Have you ever been alone in your house at night? Were you scared?
Share your feelings with your friend, if you have been in such a situation.
Tell your friend what you would do if you were to stay alone in a house for the whole night.
It was raining heavily. A man was travelling on a lonely road. His car broke down. He saw an empty house. Did he look for shelter? Read this story to find out.
It had rained hard all day. And now, miles from anywhere, the car had broken down. There was not a house to be seen. I was tired and hungry and did not want to spend the night in the car. But I could not go far looking for shelter, with the rain coming down like this. What was I to do?
I turned off the headlights and looked around for a light. I saw a small light, not very far from the road. Leaving the car, I walked carefully towards the light. I saw it came from one window of a large house - it looked like a farmhouse.
I knocked twice on the door, but no one answered. I turned the handle slowly, and the door opened.
Going in, I called out, “Is anyone there?"
There was no answer. Seeing a thin line of light under one of the doors, I opened it into an empty dining room. The table was set for a meal for two. In the middle of the table was an oil lamp, and at one end a chair had been knocked over on the floor.
Two people had sat down to a meal when something had happened, and they left in such a hurry that they didn't even pick up a knocked over chair.
I went back to the door and again I shouted, "Is anyone there?" But no one answered. So, taking the lamp upstairs, I looked into all the bedrooms. But no one was there in that great big house. And yet, I had a feeling that someone was watching me from somewhere.
Cold, hungry, and a little frightened, I came back to the dining room. I sat down to eat. Warmed by the food and a glass or two of the juice, I felt better.
"Perhaps someone was ill, and the people who live here had to leave suddenly," I thought. "They will be back in the morning."
It was now late, and I was becoming sleepy. I remembered that in one of the bedrooms I had seen a made-up bed. Taking the lamp with me, I again made my way up the stairs. There was still no sound except for that of my own footsteps, but once more I felt that unseen eyes were watching me. Once I thought I heard someone following me, just beyond the light of the lamp.
“Don't be foolish," I told myself firmly. "There are always noises in an empty house at night." And even when I turned the corner and saw something white waving for a moment in front of me, I refused to be frightened. "A curtain blowing in the wind," I said, and walked on. But I was happy when I found the room with the bed, and had shut the door firmly behind me. Putting out the lamp, I lay down and was asleep soon.
I woke up with an uncomfortable feeling that there was someone - or something - in the room. I listened for a moment without moving. There was a sound near the window. Then silence. I remembered the movements I had heard behind me on the stairs earlier, and the white thing I had seen for a moment at the end of an empty passage. Was that really a curtain blowing in the wind or was it…?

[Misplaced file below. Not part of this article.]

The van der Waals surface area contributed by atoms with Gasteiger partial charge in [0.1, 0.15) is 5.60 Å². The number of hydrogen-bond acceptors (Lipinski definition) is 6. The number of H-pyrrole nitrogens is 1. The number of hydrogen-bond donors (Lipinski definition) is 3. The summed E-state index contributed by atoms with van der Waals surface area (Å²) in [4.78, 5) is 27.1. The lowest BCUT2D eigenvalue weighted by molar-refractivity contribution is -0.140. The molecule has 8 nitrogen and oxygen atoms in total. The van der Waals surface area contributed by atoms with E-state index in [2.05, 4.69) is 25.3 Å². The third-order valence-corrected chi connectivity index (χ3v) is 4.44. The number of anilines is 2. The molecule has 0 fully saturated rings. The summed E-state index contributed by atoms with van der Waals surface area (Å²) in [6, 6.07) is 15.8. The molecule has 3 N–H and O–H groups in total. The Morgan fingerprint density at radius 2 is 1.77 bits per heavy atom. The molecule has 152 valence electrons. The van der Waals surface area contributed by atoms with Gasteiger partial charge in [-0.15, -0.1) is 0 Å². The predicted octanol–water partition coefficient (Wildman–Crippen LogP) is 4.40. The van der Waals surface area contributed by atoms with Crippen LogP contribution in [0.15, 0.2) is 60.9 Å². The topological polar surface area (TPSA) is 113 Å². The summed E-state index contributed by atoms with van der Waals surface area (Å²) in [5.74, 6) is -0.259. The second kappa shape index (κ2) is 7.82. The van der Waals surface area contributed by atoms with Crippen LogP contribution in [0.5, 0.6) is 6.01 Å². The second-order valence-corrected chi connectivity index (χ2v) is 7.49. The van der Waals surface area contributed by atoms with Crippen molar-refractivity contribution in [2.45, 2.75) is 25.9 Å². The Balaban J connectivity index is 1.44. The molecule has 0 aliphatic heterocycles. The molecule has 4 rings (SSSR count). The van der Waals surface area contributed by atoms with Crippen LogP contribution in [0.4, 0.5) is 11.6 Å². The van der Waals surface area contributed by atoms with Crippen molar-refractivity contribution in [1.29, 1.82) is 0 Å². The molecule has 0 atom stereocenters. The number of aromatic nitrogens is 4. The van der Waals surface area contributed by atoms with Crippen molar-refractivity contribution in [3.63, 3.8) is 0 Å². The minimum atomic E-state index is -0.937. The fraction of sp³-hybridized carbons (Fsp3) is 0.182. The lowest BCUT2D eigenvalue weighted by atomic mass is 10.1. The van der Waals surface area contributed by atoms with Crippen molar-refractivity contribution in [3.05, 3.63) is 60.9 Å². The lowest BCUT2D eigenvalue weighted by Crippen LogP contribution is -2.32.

At that moment the sound came again. Someone knocked his foot against a piece of furniture, and a deep voice said, “Oh!"
Another voice answered, “Shh! Be quiet, you fool. You'll wake him." These voices did not belong to a ghost.
I was about to call, "Who's there?" when the first voice went on, "He's asleep. Anyway, he saw nothing. He'll do no harm." After a moment or two, the footsteps moved away, and I heard the door close quietly.
As I lay there thinking about what I had heard, a different kind of fear took hold of me. What hadn't I seen? What harm could I do that these men feared? Their voices had sounded rough and hard. What was going on in this strange silent house, which seemed so empty and was not? Whatever it was, I decided that the sooner I got away from the place, the better.
Very quietly, I got out of bed, put on my clothes, and went to the door. By
this time, daylight was beginning to come in through the windows, and
I felt my way towards the top of the stairs. Carefully and quietly, I went
down the dark stairs towards the front door.
There was a light shining under the door of the dining room. The door
was not quite shut, and I could hear voices inside. Holding my breath,
I stood close to the door and listened.
They were the same voices that I had heard in the bedroom. "I tell you, it's not safe, Fred. If we let him go, he might go straight to the police."
“Why should he, George? He's seen nothing wrong. As far as he knows, it might just be an empty house with the people gone away on holiday."
"I tell you, it's not safe. We don't want to have the police looking around."
"Well, what do you want to do about him?"
"Get rid of him!" And he made a sound which frightened me.
I decided it was time to go. I ran down the road towards where I had left the car. In a very short time, I had found what was wrong with the car, and was on my way towards the nearest town and the police.
When I arrived half an hour later, with three policemen, we found the two
thieves still in the dining room. The handcuffs were on them before they
knew what was happening. In a shed at the back of the house, the
police found furs and other things which they had stolen during the past
month. The police told me that the owners of the house were on holiday.
"I told you!" said George, as he and Fred were put into the waiting police
car. "I knew it wasn't safe to let him go."